The Cavendish Historical Society's accepts tax-deductible contributions to help preserve our history. You can reach us at firstname.lastname@example.org 802-226-7807 or PO Box 472 Cavendish, VT 05142 The CHS Museum is located at 1958 Main Street (Route 131) in Cavendish.
Monday, December 1, 2014
Celebrating a Russian Christmas in Cavendish
As part of
understanding the heritage of the many countries that Cavendish residents have
come from, this holiday season the Cavendish Historical Society (CHS) is celebrating
While many will
immediately think of Cavendish’s connection with the famous Russian writer and
Soviet dissident Aleksandr Solzhenitsyn, who lived in our town for 18 of the 20
he was in exile, the first Russians came to our area in the early 1900s.
While an influx of Russian Jews settled in Burlington, Vermont in the late
1800s because of religious persecution, economic opportunity is what brought
Russian immigrants to Claremont, Springfield and Cavendish. In
Claremont, they came from the provinces of Minsk, Wilensk, and Grodnensk, which
were between Moscow and Warsaw near the Polish border. Since the Gays went to
Eastern Europe to recruit workers for their Cavendish mill, it is expected that many of
Cavendish’s Russian immigrants came from similar areas.
Former Cavendish postmaster Sophie Snarski’s family was an example of what
were known as “chain immigrants”- they
came to the area because relatives who settled here told them to come because
there was work. Sophie described her family as being from a part of Eastern
Europe that “sometimes we were Polish and sometimes we were Russian.” Learning
Polish from her parents, she also picked up quite a bit of Russian. “It wasn’t
very good Russian,” she would add.
While Cavendish does not have a Russian Orthodox Church, Springfield and
Claremont both started congregations in the early 1900s, which continue today.
Peter the Great
Soviet era tree ornament
Not only do customs and traditions very throughout Russia, but significant
alterations where made during the Soviet era.
Thanks to the influence of the
Tsar Peter the Great and his travels to Europe, Christmas was celebrated in Russia on December
25, complete with Christmas trees, gifts and even St. Nicholas. After the 1917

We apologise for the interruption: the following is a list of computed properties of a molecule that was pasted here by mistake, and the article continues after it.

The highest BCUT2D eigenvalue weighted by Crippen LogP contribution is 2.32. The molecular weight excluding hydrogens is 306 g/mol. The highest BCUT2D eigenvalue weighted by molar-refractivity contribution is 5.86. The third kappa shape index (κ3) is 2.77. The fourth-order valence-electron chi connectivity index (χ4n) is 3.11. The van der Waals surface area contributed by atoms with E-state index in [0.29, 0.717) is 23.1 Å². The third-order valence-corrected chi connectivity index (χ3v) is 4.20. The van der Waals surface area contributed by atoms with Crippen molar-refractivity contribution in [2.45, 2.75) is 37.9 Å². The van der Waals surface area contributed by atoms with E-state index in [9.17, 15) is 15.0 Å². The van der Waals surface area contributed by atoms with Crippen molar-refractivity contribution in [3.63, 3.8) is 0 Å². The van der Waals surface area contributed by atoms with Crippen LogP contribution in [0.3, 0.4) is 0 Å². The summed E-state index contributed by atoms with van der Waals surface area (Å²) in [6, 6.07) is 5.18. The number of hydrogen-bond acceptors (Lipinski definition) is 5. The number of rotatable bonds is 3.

Revolution, along with other religious holidays, Christmas was banned. While
the religious aspects of the holiday would not reappear again until 1992 with
the fall of communism, in the 1930s, Stalin thought it would create a more
stable society by having rituals and traditions.
Father Frost and Snow Maiden
Reinstating many of the folk customs, the focus was on New Years not Christmas. Instead of Santa Claus or St. Nicholas, Ded Moroz, Father Frost, who
is often accompanied by his granddaughter and helper Snegurochka, Snow Maiden,
brings the presents on New Years Eve. The tree, complete with decorations,
lights and stars, is also reserved for New Years.
The Christmas season begins November 28 and goes until January 6. All dates
are given according to the Old Style calendar used by the Russian Orthodox
Church, which is 13 days later than the secular calendar. The official
Christmas and New Years holiday in Russia lasts from Dec. 31 (New Year’s Eve)
to January 10 but some Russians are now observing Christmas on December
25.Learn more by watching the two part
series How to Celebrate Russian Christmas.
Many of those who came to Cavendish, were from villages, where it would
have been customary to place a sheaf of the year’s grain crop and decorate it
with ribbons. If you notice the swags on the Museum and Cavendish Stone Church,
you’ll see that these traditions continue. Instead of wheat, it’s likely that
many of our Russian immigrants would have used flax, once grown in Cavendish,
as well as other items found in nature-birch and pinecones.
On December 22, CHS will be holding a series of workshops for the students
of the Cavendish Town Elementary School (CTES) where the students will engage
in a “hands on activity,” as well as sample Russian Christmas goodies, as
GradePointed star in one snip decorated
in Russian patterns
Christmas trees that can also be a gift container or an ornament
Star ornament made with twigs
A very special note of thanks to Svetlana Phillips, who now lives in
Cavendish, but who grew up in the Ukraine during the Soviet era and like many
had parents that were both Russian and Ukrainian. Svetlana has shared many of
her stories, recipes and materials to help CHS organize this event.
If you are interested in helping with a workshop, please contact
email@example.com or call 802-226-7807.